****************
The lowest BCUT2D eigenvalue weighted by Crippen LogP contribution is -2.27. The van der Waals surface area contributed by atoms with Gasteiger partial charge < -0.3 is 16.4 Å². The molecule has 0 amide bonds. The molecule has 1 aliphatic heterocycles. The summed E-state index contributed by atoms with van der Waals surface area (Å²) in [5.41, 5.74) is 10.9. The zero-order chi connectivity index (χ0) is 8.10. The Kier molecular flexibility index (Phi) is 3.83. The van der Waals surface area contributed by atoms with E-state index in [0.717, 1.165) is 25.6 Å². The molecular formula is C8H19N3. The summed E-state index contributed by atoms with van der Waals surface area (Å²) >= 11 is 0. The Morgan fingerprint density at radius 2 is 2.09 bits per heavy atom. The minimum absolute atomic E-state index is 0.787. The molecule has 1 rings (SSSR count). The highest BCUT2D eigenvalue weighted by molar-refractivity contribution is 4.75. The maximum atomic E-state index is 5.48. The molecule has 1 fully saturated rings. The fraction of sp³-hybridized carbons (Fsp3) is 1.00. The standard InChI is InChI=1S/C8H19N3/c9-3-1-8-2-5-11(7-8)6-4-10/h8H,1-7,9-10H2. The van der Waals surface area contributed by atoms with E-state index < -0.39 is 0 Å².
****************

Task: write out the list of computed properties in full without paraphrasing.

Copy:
The lowest BCUT2D eigenvalue weighted by Crippen LogP contribution is -2.27. The van der Waals surface area contributed by atoms with Gasteiger partial charge < -0.3 is 16.4 Å². The molecule has 0 amide bonds. The molecule has 1 aliphatic heterocycles. The summed E-state index contributed by atoms with van der Waals surface area (Å²) in [5.41, 5.74) is 10.9. The zero-order chi connectivity index (χ0) is 8.10. The Kier molecular flexibility index (Phi) is 3.83. The van der Waals surface area contributed by atoms with E-state index in [0.717, 1.165) is 25.6 Å². The molecular formula is C8H19N3. The summed E-state index contributed by atoms with van der Waals surface area (Å²) >= 11 is 0. The Morgan fingerprint density at radius 2 is 2.09 bits per heavy atom. The minimum absolute atomic E-state index is 0.787. The molecule has 1 rings (SSSR count). The highest BCUT2D eigenvalue weighted by molar-refractivity contribution is 4.75. The maximum atomic E-state index is 5.48. The molecule has 1 fully saturated rings. The fraction of sp³-hybridized carbons (Fsp3) is 1.00. The standard InChI is InChI=1S/C8H19N3/c9-3-1-8-2-5-11(7-8)6-4-10/h8H,1-7,9-10H2. The van der Waals surface area contributed by atoms with E-state index < -0.39 is 0 Å².